Newsletter Autumn 2011 Phase One: the HLF project Thank you for your interest in the 2008-2011 Thames Discovery Programme (TDP) Our training, survey and outreach You may have been a FROG member since programmes for 2008-2011 have all been the beginning, met us recently over the successfully completed! summer at one of our events or found us online – however you got here, welcome, and we hope you enjoy our newsletter! In this issue you can find out more about the last three years of our project and our future plans. If you have any questions or would like to find out more about the Thames Discovery Programme, please get in touch: email@example.comWe would like to thank the Heritage Lottery Fund for the initial generous grant (withoutwhich the last three years would have been very different) as well as the other bodies,agencies and institutions that supported us. The list is a long one and includes UniversityCollege London, its Public Engagement Unit, the Port of London Authority, CBA (London),the Howard Trust, City of London Archaeological Trust, Museum of London Archaeology, LPArchaeology and the Crown Estates to name but a few. Particular mention must be made ofthe Museum of London, English Heritage and also the Thames Explorer Trust, our partnerorganisation and enthusiastic collaborator in our outreach work; all three have beeninvolved with the TDP since its inception and throughout its life. And so too has the ThamesEstuary Partnership whose staff have worked long and hard on the management of the HLFproject, also providing office accommodation for some of the team: to them, an especialdebt is owed. A big THANK YOU to you all!
FIELDWORKOur three years have been very busy: the TDP team hasrun over 130 events, including children’s activities andschools sessions, family and adult guided foreshore walksand visits to other sites and museums across GreaterLondon, FROG training and archaeological fieldwork,seminars, workshops, evening lectures and conferences—attended by over 6,000 people. Working with the ForeshoreRecording and Observation Group, we have demonstratedthat site after site is suffering from increased and increasingerosion. This in itself was not a surprise, but the sheer scaleand extent of the problem (comparing the situation now withthat ten or fifteen years ago) was stark. As a consequenceof this dynamic tidal regime, new archaeological featuresare being exposed across the foreshore in Greater Londonand we have made some exciting discoveries over the lastthree years of fieldwork.Given that the Thames foreshore is indeed the longestarchaeological site in London, we will only be able tomonitor a sample of its secrets. The fieldwork team haveselected twenty Survey Zones for our long-term study,based on quality of the features exposed, the severity of theerosion threat, health and safety issues (such as the relativeease of access) and the geographical distribution from eastto west across the Greater London area. Over time, we willbe adding to this list to increase our coverage. Informationabout the 20 Key Sites can be found on our website(www.thamesdiscovery.org/riverpedia/key-sites-index).Not all of the sites visited by the TDP teams had previouslybeen observed by the Thames Archaeological Survey in the1990s, and consequently many new features were recordedfor the very first time in 2008-2011. The list includes: Londons earliest prehistoric structure, a Mesolithic site at Vauxhall more Saxon fishtraps a possible medieval jetty structure at Greenwich early post-medieval river-stair frames near the Tower of London vessel fragments including part of HMS Duke of Wellington (1852) at Charlton hitherto unknown type of river ballast lighter from Woolwich the launch site for the SS Great Eastern at MillwallBy any archaeological standards, this is an impressive haul,especially when set alongside the equally important seriesof features recorded previously. Our vital monitoring workhas shown that, while some of these known features are stillat least partially visible, a number of major ones have beenlost over the last decade, and thus only survive in paperrecords and as photographs. There can be no doubt thatmany chapters of Londons long history can be illuminatedby the TDPs continuing studies on the Thames foreshore.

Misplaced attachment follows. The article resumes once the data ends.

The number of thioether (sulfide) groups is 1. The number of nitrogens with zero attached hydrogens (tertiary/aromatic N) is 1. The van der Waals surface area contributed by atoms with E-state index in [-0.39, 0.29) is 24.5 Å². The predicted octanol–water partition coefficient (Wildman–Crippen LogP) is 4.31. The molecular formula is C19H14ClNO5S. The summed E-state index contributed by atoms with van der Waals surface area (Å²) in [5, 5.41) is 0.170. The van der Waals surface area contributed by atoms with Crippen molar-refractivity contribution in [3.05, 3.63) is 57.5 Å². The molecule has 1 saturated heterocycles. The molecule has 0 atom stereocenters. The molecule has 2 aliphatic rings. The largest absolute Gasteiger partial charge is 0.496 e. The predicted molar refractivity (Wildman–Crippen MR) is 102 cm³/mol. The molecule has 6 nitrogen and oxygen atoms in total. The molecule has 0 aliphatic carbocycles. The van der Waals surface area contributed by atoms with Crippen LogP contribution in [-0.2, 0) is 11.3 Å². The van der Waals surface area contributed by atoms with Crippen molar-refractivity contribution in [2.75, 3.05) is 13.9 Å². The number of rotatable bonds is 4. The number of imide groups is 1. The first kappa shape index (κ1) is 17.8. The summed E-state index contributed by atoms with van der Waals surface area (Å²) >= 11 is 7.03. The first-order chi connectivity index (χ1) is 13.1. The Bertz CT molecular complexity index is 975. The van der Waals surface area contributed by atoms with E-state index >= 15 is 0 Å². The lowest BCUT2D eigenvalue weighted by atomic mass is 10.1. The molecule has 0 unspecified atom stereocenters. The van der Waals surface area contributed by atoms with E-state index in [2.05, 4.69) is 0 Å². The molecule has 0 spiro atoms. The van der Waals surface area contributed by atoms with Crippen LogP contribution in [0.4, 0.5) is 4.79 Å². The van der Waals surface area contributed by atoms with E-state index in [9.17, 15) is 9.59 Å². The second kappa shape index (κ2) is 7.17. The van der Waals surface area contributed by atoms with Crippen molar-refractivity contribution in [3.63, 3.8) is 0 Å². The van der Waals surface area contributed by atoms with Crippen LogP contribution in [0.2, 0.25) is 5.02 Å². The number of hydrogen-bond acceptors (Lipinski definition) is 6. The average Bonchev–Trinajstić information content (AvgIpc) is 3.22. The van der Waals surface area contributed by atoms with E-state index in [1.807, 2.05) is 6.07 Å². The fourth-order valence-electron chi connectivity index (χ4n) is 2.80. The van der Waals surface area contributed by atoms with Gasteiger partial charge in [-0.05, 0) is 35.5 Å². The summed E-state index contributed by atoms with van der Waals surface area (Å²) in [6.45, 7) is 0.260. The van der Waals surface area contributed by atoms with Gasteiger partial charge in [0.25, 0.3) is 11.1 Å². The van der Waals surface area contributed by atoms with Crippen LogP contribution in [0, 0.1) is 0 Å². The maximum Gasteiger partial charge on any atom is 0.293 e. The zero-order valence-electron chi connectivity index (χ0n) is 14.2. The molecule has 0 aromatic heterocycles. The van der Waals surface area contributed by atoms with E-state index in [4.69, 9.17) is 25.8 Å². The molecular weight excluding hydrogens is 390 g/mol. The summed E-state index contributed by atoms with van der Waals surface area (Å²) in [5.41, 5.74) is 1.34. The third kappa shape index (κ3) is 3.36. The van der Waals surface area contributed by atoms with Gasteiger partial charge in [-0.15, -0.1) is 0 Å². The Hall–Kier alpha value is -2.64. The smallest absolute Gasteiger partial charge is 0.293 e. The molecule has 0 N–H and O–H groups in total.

OUTREACH Our website, the use of Flickr, Vimeo, Facebook and Over the last year the TDP has worked with Twitter platforms and our Wikipedia entry, have schools, family groups and other organisations to proved to be a major element in the TDPs success story. Changes to the TDP website content and develop a variety of resources. These are intended structure will give easier access to data and to make the project more accessible to the wider resources, and introduce visitors to the materials that community, particularly those with little or no back- can be used to explore the rich and varied cultural ground knowledge of archaeology or the Thames. and environmental heritage of the River Thames and Workshops have been developed to encourage the its foreshore. It will include examples of the sources use of materials found during foreshore visits as the available in museums, libraries, archives, and on the basis for whole schemes of work and cross web, and will encourage people to explore the curricular studies by schools and for river-related evidence to be found in the riverside streets and on projects by other groups. These resources also the foreshore itself. This work will contribute to the provide for the needs of other riverside educational long-term sustainability of TDP education and outreach outcomes, and encourage broader groups and organisations, particularly those who participation in the project in the future. can provide access to archaeological artefacts. Resources have also been developed with Art and Ends 30th September 2011! Visit the Design and literacy in mind. Some of the results of Archaeology in Action Gallery at the this work are exhibited in this newsletter (see overleaf). Museum of London, to see the exhibition ‘Lost and Found in the River Thames’. …AND THE FUTURE STARTS HERE! Phase 2: October 2011 and beyondAlthough the HLF grant stops, all is not lost: a core team comprising Nathalie and Eliott will take up newcontracts, as Community Archaeologist and Foreshore Field Officer, with MoLA (Museum of LondonArchaeology) in October 2011. Thus co-ordination, support and development of the FROG and their TDP workwill continue from Mortimer Wheeler House in Eagle Wharf Road. The value for continuing our crucialmonitoring and survey work needs no further justification: we are going to need all of the 300+ certificated,trained FROG members to keep pace with the on-going survey work, especially since we would like toincrease the number of Key Sites we need to monitor from our current sample of twenty. Continuing to raiseawareness of the our work in future years is also important: we are planning more publications, making evenbetter use of our award-winning website, and working on at least two TV programmes for transmission in2012: one will be a "Time Team Special", the other an episode of "Coast". Given that the Thames is unlikely to stop washing our history away, dont put your wellies under the bed just yet; the HLF grant might have run dry, but our river hasnt: the foreshore still needs you!